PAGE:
The maw of the storm

So I’m done with alligators. For now.

For months, arguably a few years, we’ve been in a drought. On the upside, we’ve been spared of the tornado laden hell-raisers that waft out of north Texas and Oklahoma, on the downside we’ve had record heat and the local farmer’s market has more arts & crafts for sale these days than vegetables. The effect on photography I’ve noticed is that we have had zero clouds. Zilch.  When doing any kind of landscapes, I like to have at a few in the air to break the light up to an extent. But we just had a super-soaker come through as shown above. This one caught me a bit off-guard. I had been pumping gas when everything started to darken.  Testimonial to how dark it suddenly became, it triggered the street lamps shown in the photo to flicker on. This was around 2 in the afternoon.

When these summer storms boil-up around here, there is about a 15-20 minute window when it is eerily quiet, and then they cut loose as if they were waiting to swallow up the entire horizon before go time.

My goal was to get the clouds, but I wanted to get something to frame with them and was in bad location for something scenic. I drove around for a little while but knew my window was closing fast so I ducked off at a park road near the river. By then, the definition of the clouds wasn’t as strong in the sky facing the horizon over the river. My only option was the opposite way toward the highway. Down on my belly on the road bank, I was able to get this one. A minute later, everything erupted and I was dashing to the car trying to protect an enormous camera from the rain under my shirt.

As for processing, I was shooting these in bracketed exposures to make sure I caught everything in the clouds. I took the darkest exposure and the lightest and manually blended them in Photoshop with layer masks. I then created 6 luminosity masks: midtones, lights, darks, dark darks, shadows and super darks. I applied a heavy contrast curve to the midtones mask and then tweaked all the “dark” masks to get the toning in the clouds and bring some light into the foreground.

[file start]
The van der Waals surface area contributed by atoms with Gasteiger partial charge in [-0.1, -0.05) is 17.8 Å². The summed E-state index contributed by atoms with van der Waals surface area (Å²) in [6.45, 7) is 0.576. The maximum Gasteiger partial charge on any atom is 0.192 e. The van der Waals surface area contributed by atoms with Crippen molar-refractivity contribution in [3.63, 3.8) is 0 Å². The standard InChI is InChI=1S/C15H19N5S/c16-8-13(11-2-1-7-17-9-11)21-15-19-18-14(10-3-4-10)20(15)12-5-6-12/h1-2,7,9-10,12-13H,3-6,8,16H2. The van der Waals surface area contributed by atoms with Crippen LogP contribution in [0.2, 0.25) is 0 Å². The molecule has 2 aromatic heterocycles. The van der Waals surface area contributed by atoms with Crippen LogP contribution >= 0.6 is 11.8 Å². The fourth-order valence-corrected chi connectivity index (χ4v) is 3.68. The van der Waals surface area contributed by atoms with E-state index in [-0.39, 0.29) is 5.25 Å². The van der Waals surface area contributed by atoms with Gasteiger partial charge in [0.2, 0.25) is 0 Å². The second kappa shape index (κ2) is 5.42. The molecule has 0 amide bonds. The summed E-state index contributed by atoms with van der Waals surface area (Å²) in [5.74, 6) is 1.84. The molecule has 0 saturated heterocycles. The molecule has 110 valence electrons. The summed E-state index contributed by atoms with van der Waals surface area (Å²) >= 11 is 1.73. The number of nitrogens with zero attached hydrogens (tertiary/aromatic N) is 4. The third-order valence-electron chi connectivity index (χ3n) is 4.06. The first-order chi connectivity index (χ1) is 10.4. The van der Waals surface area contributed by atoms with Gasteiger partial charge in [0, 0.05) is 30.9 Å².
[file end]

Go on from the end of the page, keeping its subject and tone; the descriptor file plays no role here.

I’ve had a few people ask me about “luminosity masking.” I learned the technique from David Nightingale’s Chromasia site, but have learned that he was in collaboration with Tony Kuyper who has an excellent & free (!) tutorial on the technique. If interested, check it out here

Advertisements

6 thoughts on “The maw of the storm

  1. OMG! This is so good. Feast for the eyes and a story to be told. Stands for more than drought, dear friend. I think there is a moment in everyone’s life where a “Dead End” looms heavy and we turn and make changes to face them. Brilliant! I would bedrawn to spend some time in front of this photo if I viewed it in a show.

Leave a Reply

Fill in your details below or click an icon to log in:

WordPress.com Logo

You are commenting using your WordPress.com account. Log Out / Change )

Twitter picture

You are commenting using your Twitter account. Log Out / Change )

Facebook photo

You are commenting using your Facebook account. Log Out / Change )

Google+ photo

You are commenting using your Google+ account. Log Out / Change )

Connecting to %s

Cogtography

© 2014 Tom Coghill Photography, All Rights Reserved

Cardinal Guzman

Encyclopedia Miscellaneous - 'quality' blogging since August 2011

Jeff Sinon Photography

Nature Through The Lens

Cfbookchick - a Girl, a Camera, a Challenge...

The goal is not to change your subjects, but for the subject to change the photographer.

Spiderpaw's Blog

Photography as I see it

HDR shooter

HDR photos by Miroslav Petrasko

Captured by Pam

A click a day keeps creativity at bay.

Photo-Q

photography by Joshua Quattlebaum

Portraits of Wildflowers

Perspectives on Nature Photography

Everyday, an Adventure.

Herding Cats. Treading Water.

Lightscapes Nature Photography Blog

Kerry Mark Leibowitz's musings on the wonderful world of nature photography

Mufidah Kassalias

Writer, Photographer & Slow-Travelling Digital Nomad

Imagery of Light

Photography by Sheila Creighton

PHOTOGRAPHIC MEMORY

A Free To Share Chronicle by Michael Xavier Ortiz

Digital Darkroom Techniques

Sharing ideas and how-to's about post processing your digital images

Steven Tze Photography

Journey from picture taker to photographer

A Quan Ha Photo

my life, one photo at a time

Emily's Photography Blog

Every picture has a story to tell... verbally or silently.

%d bloggers like this: